Kuljit Singh, energy analyst with Ernst and Young, however, said: “There is very little for Indian firms to benefit at this juncture since the sector is not open to private players. Most of the equipment for the power plants would be supplied by global leaders.”
Japan backs nuclear deal
Moscow, Sep 8 (PTI) Russia today said the unanimous decision of the Nuclear Suppliers Group to grant a waiver to India confirms New Delhi's impeccable non-proliferation record and will be a "reliable guarantee" of the peaceful use of nuclear exports to it.
Moscow was one of the initiators of the NSG decision and actively lobbied for its adoption, the Russian Foreign Ministry said in a statement.
On the eve of the NSG's September 6 decision, National Security Advisor M K Narayanan had called up his Russian counterpart Nikolai Patrushev to request more hectic lobbying by Russia amid uncertainty over the waiver which prevailed till the last moment.
"We are confident that the exception for India confirms the impeccable track record of New Delhi in non-proliferation affairs and will be a reliable guarantee of the peaceful use of nuclear exports to India," the statement said.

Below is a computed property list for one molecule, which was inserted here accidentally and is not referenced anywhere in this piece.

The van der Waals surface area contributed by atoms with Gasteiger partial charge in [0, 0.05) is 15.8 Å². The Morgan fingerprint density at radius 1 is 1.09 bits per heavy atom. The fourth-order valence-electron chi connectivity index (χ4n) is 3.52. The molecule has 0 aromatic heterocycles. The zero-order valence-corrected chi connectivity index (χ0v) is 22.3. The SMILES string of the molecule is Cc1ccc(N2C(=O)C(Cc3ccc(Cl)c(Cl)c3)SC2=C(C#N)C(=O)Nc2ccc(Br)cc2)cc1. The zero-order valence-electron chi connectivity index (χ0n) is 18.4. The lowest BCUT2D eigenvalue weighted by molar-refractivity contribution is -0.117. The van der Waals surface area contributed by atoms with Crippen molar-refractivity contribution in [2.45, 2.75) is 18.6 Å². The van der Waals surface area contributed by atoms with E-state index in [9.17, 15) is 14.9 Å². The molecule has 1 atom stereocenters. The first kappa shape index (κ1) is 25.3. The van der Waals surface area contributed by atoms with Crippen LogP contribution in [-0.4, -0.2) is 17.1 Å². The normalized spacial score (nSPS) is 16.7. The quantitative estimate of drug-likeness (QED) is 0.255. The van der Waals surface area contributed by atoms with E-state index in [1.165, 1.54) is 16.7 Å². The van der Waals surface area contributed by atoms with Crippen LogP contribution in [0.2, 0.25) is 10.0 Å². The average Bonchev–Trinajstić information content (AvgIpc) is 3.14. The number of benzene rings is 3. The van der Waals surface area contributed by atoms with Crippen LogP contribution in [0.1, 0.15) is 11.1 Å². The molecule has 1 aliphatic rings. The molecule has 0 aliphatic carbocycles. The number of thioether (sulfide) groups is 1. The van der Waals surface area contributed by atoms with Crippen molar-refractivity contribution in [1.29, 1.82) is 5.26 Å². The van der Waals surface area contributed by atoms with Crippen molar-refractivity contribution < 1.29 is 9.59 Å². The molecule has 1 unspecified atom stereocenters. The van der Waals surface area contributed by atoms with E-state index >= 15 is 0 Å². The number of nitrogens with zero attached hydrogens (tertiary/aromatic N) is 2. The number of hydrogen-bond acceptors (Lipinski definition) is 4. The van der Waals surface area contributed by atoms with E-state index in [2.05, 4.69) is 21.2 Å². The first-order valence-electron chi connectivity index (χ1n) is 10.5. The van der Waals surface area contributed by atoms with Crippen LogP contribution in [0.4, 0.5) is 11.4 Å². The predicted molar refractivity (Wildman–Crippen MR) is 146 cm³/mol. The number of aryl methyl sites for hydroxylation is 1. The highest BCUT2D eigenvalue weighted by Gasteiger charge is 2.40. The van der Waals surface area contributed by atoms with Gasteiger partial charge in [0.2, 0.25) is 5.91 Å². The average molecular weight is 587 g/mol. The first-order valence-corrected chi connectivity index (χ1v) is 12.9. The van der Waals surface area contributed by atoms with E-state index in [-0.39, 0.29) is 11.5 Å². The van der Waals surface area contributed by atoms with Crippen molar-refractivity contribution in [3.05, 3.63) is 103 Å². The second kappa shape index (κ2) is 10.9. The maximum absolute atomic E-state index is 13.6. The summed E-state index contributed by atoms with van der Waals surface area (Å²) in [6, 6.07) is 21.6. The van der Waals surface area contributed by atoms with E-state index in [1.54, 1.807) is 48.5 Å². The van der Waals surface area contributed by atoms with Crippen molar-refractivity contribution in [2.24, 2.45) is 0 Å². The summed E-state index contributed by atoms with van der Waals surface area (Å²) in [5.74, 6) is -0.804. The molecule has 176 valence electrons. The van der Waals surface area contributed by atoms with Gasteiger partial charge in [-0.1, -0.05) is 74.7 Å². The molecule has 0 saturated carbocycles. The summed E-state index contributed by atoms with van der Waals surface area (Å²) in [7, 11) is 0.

Russia is already completing two VVER-1000 nuclear reactors at Kudankulam nuclear power plant in Tamil Nadu with the total capacity of 2000 MWe and in February last Moscow and New Delhi have inked an MoU for building four more such reactors. PTI
China welcomes NSG waiver for India
Monday, September 08, 2008
Tokyo: The Japanese government today defended its clearance of the Indo-US civil nuclear deal saying it had backed the deal to join an international consensus taking a "comprehensive perspective".
"Japan has decided to join the consensus from a comprehensive viewpoint," Chief Cabinet Secretary Nobutaka Machimura told newsmen today saying nuclear power would help India fight global warming.
"It would be a tool to prevent the emission of a huge volume of green house gas as this emerging country of a billion people continues its rapid growth," the Japanese top official said.